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Professor George J. Sefa Dei to Lecture on Race, Indigeneity, Decolonization, and Anti-Colonial Education

 (Windsor, Ontario, Tues., Nov. 23, 2021) ­­– The University of Windsor’s Office of the Vice-President of Equity, Diversity, and Inclusion will host the inaugural event in its Distinguished Speaker Series in Anti-Racism and Anti-Oppression Pedagogies with a lecture by Professor George J. Sefa Dei. 

 

Professor Dei, a renowned Ghanian-born educator, researcher, and writer, is considered by many to be one of Canada’s foremost scholars on race and anti-racism studies. He will present his talk, Race, Indigeneity and Anti-Colonial Education: Making Discursive Links, Friday, December 10 from 10 a.m. to 11:30 a.m. on Microsoft Teams. Register here.

 

He is a widely sought after academic, researcher and community worker whose professional and academic work has led to many Canadian and international speaking invitations in US, Europe and Africa. 

 

Dei says his presentation focusses on making discursive links between race, Indigeneity, decolonization, and anticolonial education by engaging key concepts of race, [anti-]Blackness, Indigeneity and decoloniality for thinking through and working to create equitable learning outcomes and opportunities for young learners. 

 He will highlight crucial sites for anti-racist and anti-colonial interventions and the intersections of politics of Indigeneity and decolonization for liberation and new educational futurities. The discussion is largely intended to highlight the philosophical grounds for exploring learning and teaching strategies that enhance educational success for diverse learners in the twin pandemics of Covid-19 and anti-Black/Indigenous structural racisms. The implications of decoloniality and anti-coloniality in the search for new educational futures will be broached. 

Dei is Professor of Social Justice Education & Director of the Centre for Integrative Anti-Racism Studies at the Ontario Institute for Studies in Education at the University of Toronto (OISE/UT). He was named Carnegie African Diaspora Fellow in 2015, 2016, 2018, and 2019, and received the honorary title of ‘Professor Extraordinarire’ from the Department of Inclusive Education, University of South Africa, [UNISA].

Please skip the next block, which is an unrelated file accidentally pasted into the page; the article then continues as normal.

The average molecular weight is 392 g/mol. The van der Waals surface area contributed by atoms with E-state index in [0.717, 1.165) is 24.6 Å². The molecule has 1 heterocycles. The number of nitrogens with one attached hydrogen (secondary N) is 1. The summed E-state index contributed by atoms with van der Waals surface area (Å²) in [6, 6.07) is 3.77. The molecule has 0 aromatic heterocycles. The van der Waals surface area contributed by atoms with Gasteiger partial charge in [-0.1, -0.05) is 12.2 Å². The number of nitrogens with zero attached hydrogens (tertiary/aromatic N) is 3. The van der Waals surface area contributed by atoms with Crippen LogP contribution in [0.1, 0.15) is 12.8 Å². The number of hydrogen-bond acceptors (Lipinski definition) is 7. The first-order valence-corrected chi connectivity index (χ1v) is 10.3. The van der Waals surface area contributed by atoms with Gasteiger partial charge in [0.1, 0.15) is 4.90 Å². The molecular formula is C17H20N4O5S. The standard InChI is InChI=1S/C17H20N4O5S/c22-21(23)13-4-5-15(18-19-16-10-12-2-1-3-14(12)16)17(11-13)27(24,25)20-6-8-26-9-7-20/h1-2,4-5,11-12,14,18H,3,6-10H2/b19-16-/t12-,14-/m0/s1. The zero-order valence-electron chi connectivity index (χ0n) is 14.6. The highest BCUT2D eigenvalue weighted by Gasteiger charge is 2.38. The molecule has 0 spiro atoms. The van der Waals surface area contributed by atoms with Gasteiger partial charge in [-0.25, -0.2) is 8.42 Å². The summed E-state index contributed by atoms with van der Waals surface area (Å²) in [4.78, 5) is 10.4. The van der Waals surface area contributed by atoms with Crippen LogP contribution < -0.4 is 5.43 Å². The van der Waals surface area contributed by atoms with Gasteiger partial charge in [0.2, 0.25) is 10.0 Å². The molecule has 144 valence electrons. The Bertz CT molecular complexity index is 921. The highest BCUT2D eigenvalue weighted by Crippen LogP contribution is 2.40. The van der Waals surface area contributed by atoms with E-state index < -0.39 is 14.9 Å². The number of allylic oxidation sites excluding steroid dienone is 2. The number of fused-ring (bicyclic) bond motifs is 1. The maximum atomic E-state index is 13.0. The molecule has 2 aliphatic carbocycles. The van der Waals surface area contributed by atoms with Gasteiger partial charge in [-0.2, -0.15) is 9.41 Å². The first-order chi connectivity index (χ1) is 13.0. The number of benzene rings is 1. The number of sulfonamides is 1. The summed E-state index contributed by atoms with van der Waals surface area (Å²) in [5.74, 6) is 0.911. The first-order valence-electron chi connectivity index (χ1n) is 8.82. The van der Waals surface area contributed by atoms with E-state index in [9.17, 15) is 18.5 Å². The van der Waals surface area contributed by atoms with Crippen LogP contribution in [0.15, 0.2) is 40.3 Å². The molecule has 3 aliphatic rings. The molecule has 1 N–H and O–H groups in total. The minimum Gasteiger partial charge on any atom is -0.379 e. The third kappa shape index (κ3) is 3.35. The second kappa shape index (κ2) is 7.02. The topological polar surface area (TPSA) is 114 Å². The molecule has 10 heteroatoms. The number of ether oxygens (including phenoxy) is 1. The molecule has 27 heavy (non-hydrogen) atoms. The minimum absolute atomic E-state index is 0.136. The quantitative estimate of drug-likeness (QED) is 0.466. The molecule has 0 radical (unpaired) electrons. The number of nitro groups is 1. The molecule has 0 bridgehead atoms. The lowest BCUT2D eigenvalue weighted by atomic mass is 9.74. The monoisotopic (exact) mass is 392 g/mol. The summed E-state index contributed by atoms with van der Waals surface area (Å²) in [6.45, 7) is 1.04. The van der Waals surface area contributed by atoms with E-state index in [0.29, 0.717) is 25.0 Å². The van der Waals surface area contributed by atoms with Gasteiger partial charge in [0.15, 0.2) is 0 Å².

In 2017, he was elected a Fellow of the Royal Society of Canada, academia’s most prestigious award, as well as receiving the 2016 Whitworth Award for Educational Research from the Canadian Education Association (CEA) -- awarded to the Canadian scholar whose research and scholarship have helped shaped Canadian national educational policy and practice. 

Dei received the 2019 Paulo Freire Democratic Project, Chapman University Social Justice Award in spring 2021, and was honoured with the 2021 Lifetime Achievement Award from the Ontario Alliance of Black School Educators [ONABSE] for his long-standing work promoting Black and minority youth education. 

 He has written 40 books and has more than 70 refereed journal articles to his credit.  

In 2007 Dei was installed as a traditional chief and given a stool of authority in the New Juaben traditional area of Ghana as the Gyaasehene of the town of Asokore, Koforidua. His stool name is Nana Adusei Sefa Tweneboah. 

 

 

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CONTACT: 

Lori Lewis 

Manager, Communications & Publications 

Office of Public Affairs & Communications 

University of Windsor 

llewis@uwindsor.ca